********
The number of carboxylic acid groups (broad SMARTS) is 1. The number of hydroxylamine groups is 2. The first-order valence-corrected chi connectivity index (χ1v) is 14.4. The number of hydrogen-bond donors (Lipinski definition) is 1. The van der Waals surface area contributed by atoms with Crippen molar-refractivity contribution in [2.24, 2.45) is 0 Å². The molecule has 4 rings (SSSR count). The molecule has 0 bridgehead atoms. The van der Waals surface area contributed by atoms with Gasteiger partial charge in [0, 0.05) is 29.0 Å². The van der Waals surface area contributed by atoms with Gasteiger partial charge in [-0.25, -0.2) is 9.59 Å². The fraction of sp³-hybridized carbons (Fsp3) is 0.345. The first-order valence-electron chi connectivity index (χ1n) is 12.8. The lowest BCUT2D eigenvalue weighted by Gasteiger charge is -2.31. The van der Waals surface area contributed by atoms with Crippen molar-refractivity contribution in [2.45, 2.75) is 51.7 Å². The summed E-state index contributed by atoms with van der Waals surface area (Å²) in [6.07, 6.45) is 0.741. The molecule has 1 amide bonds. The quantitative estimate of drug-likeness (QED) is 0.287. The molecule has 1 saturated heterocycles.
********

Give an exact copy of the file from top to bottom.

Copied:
The number of carboxylic acid groups (broad SMARTS) is 1. The number of hydroxylamine groups is 2. The first-order valence-corrected chi connectivity index (χ1v) is 14.4. The number of hydrogen-bond donors (Lipinski definition) is 1. The van der Waals surface area contributed by atoms with Crippen molar-refractivity contribution in [2.24, 2.45) is 0 Å². The molecule has 4 rings (SSSR count). The molecule has 0 bridgehead atoms. The van der Waals surface area contributed by atoms with Gasteiger partial charge in [0, 0.05) is 29.0 Å². The van der Waals surface area contributed by atoms with Gasteiger partial charge in [-0.25, -0.2) is 9.59 Å². The fraction of sp³-hybridized carbons (Fsp3) is 0.345. The first-order valence-electron chi connectivity index (χ1n) is 12.8. The lowest BCUT2D eigenvalue weighted by Gasteiger charge is -2.31. The van der Waals surface area contributed by atoms with Crippen molar-refractivity contribution in [2.45, 2.75) is 51.7 Å². The summed E-state index contributed by atoms with van der Waals surface area (Å²) in [6.07, 6.45) is 0.741. The molecule has 1 amide bonds. The quantitative estimate of drug-likeness (QED) is 0.287. The molecule has 1 saturated heterocycles.